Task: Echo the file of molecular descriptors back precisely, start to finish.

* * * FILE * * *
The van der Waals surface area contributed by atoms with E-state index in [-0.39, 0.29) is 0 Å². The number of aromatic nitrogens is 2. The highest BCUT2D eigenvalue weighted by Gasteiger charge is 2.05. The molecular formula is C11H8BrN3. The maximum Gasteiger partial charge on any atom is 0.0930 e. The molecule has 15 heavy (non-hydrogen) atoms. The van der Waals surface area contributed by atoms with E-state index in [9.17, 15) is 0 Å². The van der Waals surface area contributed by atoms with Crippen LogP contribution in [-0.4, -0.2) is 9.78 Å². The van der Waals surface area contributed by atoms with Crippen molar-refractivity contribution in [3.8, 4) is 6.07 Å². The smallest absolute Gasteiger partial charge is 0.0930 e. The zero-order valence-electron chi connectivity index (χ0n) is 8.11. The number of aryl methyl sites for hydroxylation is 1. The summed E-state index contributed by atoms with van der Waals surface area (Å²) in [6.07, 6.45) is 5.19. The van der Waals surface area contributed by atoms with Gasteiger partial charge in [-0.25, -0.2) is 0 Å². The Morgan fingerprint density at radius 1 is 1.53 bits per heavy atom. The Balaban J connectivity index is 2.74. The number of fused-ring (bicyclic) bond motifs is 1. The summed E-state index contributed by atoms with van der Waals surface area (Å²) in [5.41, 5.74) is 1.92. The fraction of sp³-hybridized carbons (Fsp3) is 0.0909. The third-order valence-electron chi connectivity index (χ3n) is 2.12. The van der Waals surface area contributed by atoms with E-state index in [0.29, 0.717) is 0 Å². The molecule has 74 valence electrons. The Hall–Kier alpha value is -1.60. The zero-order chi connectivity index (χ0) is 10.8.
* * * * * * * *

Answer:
The van der Waals surface area contributed by atoms with E-state index in [-0.39, 0.29) is 0 Å². The number of aromatic nitrogens is 2. The highest BCUT2D eigenvalue weighted by Gasteiger charge is 2.05. The molecular formula is C11H8BrN3. The maximum Gasteiger partial charge on any atom is 0.0930 e. The molecule has 15 heavy (non-hydrogen) atoms. The van der Waals surface area contributed by atoms with E-state index in [9.17, 15) is 0 Å². The van der Waals surface area contributed by atoms with Crippen LogP contribution in [-0.4, -0.2) is 9.78 Å². The van der Waals surface area contributed by atoms with Crippen molar-refractivity contribution in [3.8, 4) is 6.07 Å². The smallest absolute Gasteiger partial charge is 0.0930 e. The zero-order valence-electron chi connectivity index (χ0n) is 8.11. The number of aryl methyl sites for hydroxylation is 1. The summed E-state index contributed by atoms with van der Waals surface area (Å²) in [6.07, 6.45) is 5.19. The van der Waals surface area contributed by atoms with Gasteiger partial charge in [-0.25, -0.2) is 0 Å². The Morgan fingerprint density at radius 1 is 1.53 bits per heavy atom. The Balaban J connectivity index is 2.74. The number of fused-ring (bicyclic) bond motifs is 1. The summed E-state index contributed by atoms with van der Waals surface area (Å²) in [5.41, 5.74) is 1.92. The fraction of sp³-hybridized carbons (Fsp3) is 0.0909. The third-order valence-electron chi connectivity index (χ3n) is 2.12. The van der Waals surface area contributed by atoms with E-state index in [0.29, 0.717) is 0 Å². The molecule has 74 valence electrons. The Hall–Kier alpha value is -1.60. The zero-order chi connectivity index (χ0) is 10.8.